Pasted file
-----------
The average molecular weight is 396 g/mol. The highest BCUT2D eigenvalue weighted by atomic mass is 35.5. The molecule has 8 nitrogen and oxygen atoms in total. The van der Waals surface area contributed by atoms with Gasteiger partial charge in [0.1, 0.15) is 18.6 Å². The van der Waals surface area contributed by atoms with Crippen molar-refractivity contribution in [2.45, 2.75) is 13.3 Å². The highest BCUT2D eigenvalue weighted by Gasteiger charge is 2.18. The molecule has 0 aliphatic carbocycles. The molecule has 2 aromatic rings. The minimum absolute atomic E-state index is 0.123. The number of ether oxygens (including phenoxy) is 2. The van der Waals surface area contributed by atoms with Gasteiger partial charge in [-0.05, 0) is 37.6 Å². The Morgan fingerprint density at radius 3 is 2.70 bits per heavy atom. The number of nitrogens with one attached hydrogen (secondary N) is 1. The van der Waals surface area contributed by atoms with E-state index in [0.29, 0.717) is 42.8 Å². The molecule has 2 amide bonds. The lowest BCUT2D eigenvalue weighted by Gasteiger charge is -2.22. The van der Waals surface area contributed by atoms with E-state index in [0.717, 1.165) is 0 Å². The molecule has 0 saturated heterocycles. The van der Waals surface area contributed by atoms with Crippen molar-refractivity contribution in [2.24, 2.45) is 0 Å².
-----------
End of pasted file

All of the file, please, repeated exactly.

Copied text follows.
The average molecular weight is 396 g/mol. The highest BCUT2D eigenvalue weighted by atomic mass is 35.5. The molecule has 8 nitrogen and oxygen atoms in total. The van der Waals surface area contributed by atoms with Gasteiger partial charge in [0.1, 0.15) is 18.6 Å². The van der Waals surface area contributed by atoms with Crippen molar-refractivity contribution in [2.45, 2.75) is 13.3 Å². The highest BCUT2D eigenvalue weighted by Gasteiger charge is 2.18. The molecule has 0 aliphatic carbocycles. The molecule has 2 aromatic rings. The minimum absolute atomic E-state index is 0.123. The number of ether oxygens (including phenoxy) is 2. The van der Waals surface area contributed by atoms with Gasteiger partial charge in [-0.05, 0) is 37.6 Å². The Morgan fingerprint density at radius 3 is 2.70 bits per heavy atom. The number of nitrogens with one attached hydrogen (secondary N) is 1. The van der Waals surface area contributed by atoms with E-state index in [0.29, 0.717) is 42.8 Å². The molecule has 2 amide bonds. The lowest BCUT2D eigenvalue weighted by Gasteiger charge is -2.22. The van der Waals surface area contributed by atoms with E-state index in [0.717, 1.165) is 0 Å². The molecule has 0 saturated heterocycles. The van der Waals surface area contributed by atoms with Crippen molar-refractivity contribution in [2.24, 2.45) is 0 Å².